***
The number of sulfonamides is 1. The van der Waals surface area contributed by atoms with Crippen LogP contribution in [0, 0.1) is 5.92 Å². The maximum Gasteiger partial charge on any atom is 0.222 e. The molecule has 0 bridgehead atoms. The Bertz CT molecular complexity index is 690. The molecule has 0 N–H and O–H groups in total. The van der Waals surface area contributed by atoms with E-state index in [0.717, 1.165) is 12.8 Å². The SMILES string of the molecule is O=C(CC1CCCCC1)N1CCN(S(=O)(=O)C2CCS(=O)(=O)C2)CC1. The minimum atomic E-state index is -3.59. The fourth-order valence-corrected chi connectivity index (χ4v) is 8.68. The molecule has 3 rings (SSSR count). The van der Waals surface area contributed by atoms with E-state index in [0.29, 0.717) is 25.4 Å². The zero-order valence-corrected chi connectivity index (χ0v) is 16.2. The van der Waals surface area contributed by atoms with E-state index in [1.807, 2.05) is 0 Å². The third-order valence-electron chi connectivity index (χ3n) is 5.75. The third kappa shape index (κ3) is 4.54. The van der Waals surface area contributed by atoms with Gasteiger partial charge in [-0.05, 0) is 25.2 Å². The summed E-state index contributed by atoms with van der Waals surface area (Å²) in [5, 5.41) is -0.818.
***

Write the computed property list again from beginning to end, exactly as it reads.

The number of sulfonamides is 1. The van der Waals surface area contributed by atoms with Crippen LogP contribution in [0, 0.1) is 5.92 Å². The maximum Gasteiger partial charge on any atom is 0.222 e. The molecule has 0 bridgehead atoms. The Bertz CT molecular complexity index is 690. The molecule has 0 N–H and O–H groups in total. The van der Waals surface area contributed by atoms with E-state index in [0.717, 1.165) is 12.8 Å². The SMILES string of the molecule is O=C(CC1CCCCC1)N1CCN(S(=O)(=O)C2CCS(=O)(=O)C2)CC1. The minimum atomic E-state index is -3.59. The fourth-order valence-corrected chi connectivity index (χ4v) is 8.68. The molecule has 3 rings (SSSR count). The van der Waals surface area contributed by atoms with E-state index in [0.29, 0.717) is 25.4 Å². The zero-order valence-corrected chi connectivity index (χ0v) is 16.2. The van der Waals surface area contributed by atoms with E-state index in [1.807, 2.05) is 0 Å². The third-order valence-electron chi connectivity index (χ3n) is 5.75. The third kappa shape index (κ3) is 4.54. The van der Waals surface area contributed by atoms with Gasteiger partial charge in [-0.05, 0) is 25.2 Å². The summed E-state index contributed by atoms with van der Waals surface area (Å²) in [5, 5.41) is -0.818.